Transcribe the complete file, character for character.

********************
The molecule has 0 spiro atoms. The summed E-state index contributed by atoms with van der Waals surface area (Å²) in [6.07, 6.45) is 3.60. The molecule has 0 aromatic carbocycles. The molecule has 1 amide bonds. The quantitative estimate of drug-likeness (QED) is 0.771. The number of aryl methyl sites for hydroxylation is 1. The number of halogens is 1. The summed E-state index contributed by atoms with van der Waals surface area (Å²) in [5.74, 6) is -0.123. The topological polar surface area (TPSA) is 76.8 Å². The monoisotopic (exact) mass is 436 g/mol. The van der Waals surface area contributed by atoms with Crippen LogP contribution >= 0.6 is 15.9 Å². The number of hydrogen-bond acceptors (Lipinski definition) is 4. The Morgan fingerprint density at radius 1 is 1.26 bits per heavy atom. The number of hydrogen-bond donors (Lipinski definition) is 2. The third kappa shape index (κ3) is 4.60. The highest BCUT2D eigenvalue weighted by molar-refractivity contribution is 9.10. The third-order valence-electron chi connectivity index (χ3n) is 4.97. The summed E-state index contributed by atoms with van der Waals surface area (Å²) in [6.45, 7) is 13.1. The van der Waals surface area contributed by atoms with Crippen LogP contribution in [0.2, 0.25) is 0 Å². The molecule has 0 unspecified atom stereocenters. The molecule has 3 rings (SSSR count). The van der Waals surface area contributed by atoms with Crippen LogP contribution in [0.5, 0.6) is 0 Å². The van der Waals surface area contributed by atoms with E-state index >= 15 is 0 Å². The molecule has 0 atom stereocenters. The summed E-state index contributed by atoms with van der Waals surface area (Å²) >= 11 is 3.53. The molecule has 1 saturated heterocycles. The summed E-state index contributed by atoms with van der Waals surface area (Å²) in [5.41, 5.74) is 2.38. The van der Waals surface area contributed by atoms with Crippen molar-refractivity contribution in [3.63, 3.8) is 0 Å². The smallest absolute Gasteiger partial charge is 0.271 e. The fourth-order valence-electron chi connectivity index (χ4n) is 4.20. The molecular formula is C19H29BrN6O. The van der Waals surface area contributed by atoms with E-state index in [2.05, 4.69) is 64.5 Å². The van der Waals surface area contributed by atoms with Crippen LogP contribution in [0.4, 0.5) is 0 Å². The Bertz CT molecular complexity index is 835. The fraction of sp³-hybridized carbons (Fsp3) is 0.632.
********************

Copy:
The molecule has 0 spiro atoms. The summed E-state index contributed by atoms with van der Waals surface area (Å²) in [6.07, 6.45) is 3.60. The molecule has 0 aromatic carbocycles. The molecule has 1 amide bonds. The quantitative estimate of drug-likeness (QED) is 0.771. The number of aryl methyl sites for hydroxylation is 1. The number of halogens is 1. The summed E-state index contributed by atoms with van der Waals surface area (Å²) in [5.74, 6) is -0.123. The topological polar surface area (TPSA) is 76.8 Å². The monoisotopic (exact) mass is 436 g/mol. The van der Waals surface area contributed by atoms with Crippen LogP contribution >= 0.6 is 15.9 Å². The number of hydrogen-bond acceptors (Lipinski definition) is 4. The Morgan fingerprint density at radius 1 is 1.26 bits per heavy atom. The number of hydrogen-bond donors (Lipinski definition) is 2. The third kappa shape index (κ3) is 4.60. The highest BCUT2D eigenvalue weighted by molar-refractivity contribution is 9.10. The third-order valence-electron chi connectivity index (χ3n) is 4.97. The summed E-state index contributed by atoms with van der Waals surface area (Å²) in [6.45, 7) is 13.1. The van der Waals surface area contributed by atoms with Crippen LogP contribution in [0.2, 0.25) is 0 Å². The molecule has 0 unspecified atom stereocenters. The molecule has 3 rings (SSSR count). The van der Waals surface area contributed by atoms with Crippen LogP contribution in [0.5, 0.6) is 0 Å². The van der Waals surface area contributed by atoms with E-state index >= 15 is 0 Å². The molecule has 0 atom stereocenters. The summed E-state index contributed by atoms with van der Waals surface area (Å²) >= 11 is 3.53. The molecule has 1 saturated heterocycles. The summed E-state index contributed by atoms with van der Waals surface area (Å²) in [5.41, 5.74) is 2.38. The van der Waals surface area contributed by atoms with Crippen molar-refractivity contribution in [3.63, 3.8) is 0 Å². The smallest absolute Gasteiger partial charge is 0.271 e. The fourth-order valence-electron chi connectivity index (χ4n) is 4.20. The molecular formula is C19H29BrN6O. The van der Waals surface area contributed by atoms with E-state index in [2.05, 4.69) is 64.5 Å². The van der Waals surface area contributed by atoms with Crippen LogP contribution in [0.4, 0.5) is 0 Å². The Bertz CT molecular complexity index is 835. The fraction of sp³-hybridized carbons (Fsp3) is 0.632.